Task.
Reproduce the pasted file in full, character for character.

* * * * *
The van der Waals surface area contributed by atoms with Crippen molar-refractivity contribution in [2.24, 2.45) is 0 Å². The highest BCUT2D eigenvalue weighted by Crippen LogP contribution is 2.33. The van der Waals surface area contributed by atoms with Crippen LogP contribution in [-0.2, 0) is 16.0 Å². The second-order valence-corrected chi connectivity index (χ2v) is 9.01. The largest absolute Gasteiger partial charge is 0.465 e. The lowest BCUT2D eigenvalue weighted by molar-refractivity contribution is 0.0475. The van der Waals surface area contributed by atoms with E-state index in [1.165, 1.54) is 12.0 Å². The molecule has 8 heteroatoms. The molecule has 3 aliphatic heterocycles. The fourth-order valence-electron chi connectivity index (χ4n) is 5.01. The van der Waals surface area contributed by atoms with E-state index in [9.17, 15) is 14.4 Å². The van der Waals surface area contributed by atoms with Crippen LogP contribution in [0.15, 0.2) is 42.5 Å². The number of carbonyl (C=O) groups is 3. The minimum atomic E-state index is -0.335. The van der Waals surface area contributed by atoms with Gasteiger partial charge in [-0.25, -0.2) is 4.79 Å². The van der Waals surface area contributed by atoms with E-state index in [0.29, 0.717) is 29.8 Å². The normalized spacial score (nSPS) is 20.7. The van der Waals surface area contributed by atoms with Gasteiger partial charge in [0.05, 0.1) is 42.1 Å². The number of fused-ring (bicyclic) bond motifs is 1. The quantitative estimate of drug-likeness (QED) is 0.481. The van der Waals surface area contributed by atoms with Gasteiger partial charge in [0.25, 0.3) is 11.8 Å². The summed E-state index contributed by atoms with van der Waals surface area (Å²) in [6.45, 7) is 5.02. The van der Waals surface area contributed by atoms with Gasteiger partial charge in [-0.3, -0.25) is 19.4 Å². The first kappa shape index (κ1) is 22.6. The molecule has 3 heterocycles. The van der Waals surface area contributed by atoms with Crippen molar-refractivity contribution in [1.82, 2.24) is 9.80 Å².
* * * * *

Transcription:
The van der Waals surface area contributed by atoms with Crippen molar-refractivity contribution in [2.24, 2.45) is 0 Å². The highest BCUT2D eigenvalue weighted by Crippen LogP contribution is 2.33. The van der Waals surface area contributed by atoms with Crippen LogP contribution in [-0.2, 0) is 16.0 Å². The second-order valence-corrected chi connectivity index (χ2v) is 9.01. The largest absolute Gasteiger partial charge is 0.465 e. The lowest BCUT2D eigenvalue weighted by molar-refractivity contribution is 0.0475. The van der Waals surface area contributed by atoms with E-state index in [1.165, 1.54) is 12.0 Å². The molecule has 8 heteroatoms. The molecule has 3 aliphatic heterocycles. The fourth-order valence-electron chi connectivity index (χ4n) is 5.01. The van der Waals surface area contributed by atoms with E-state index in [9.17, 15) is 14.4 Å². The van der Waals surface area contributed by atoms with Crippen LogP contribution in [0.15, 0.2) is 42.5 Å². The number of carbonyl (C=O) groups is 3. The minimum atomic E-state index is -0.335. The van der Waals surface area contributed by atoms with Gasteiger partial charge in [-0.25, -0.2) is 4.79 Å². The van der Waals surface area contributed by atoms with E-state index in [0.29, 0.717) is 29.8 Å². The normalized spacial score (nSPS) is 20.7. The van der Waals surface area contributed by atoms with Gasteiger partial charge in [0.05, 0.1) is 42.1 Å². The number of fused-ring (bicyclic) bond motifs is 1. The quantitative estimate of drug-likeness (QED) is 0.481. The van der Waals surface area contributed by atoms with Gasteiger partial charge in [0.25, 0.3) is 11.8 Å². The summed E-state index contributed by atoms with van der Waals surface area (Å²) in [6.45, 7) is 5.02. The van der Waals surface area contributed by atoms with Gasteiger partial charge in [-0.3, -0.25) is 19.4 Å². The first kappa shape index (κ1) is 22.6. The molecule has 3 heterocycles. The van der Waals surface area contributed by atoms with Crippen molar-refractivity contribution in [1.82, 2.24) is 9.80 Å².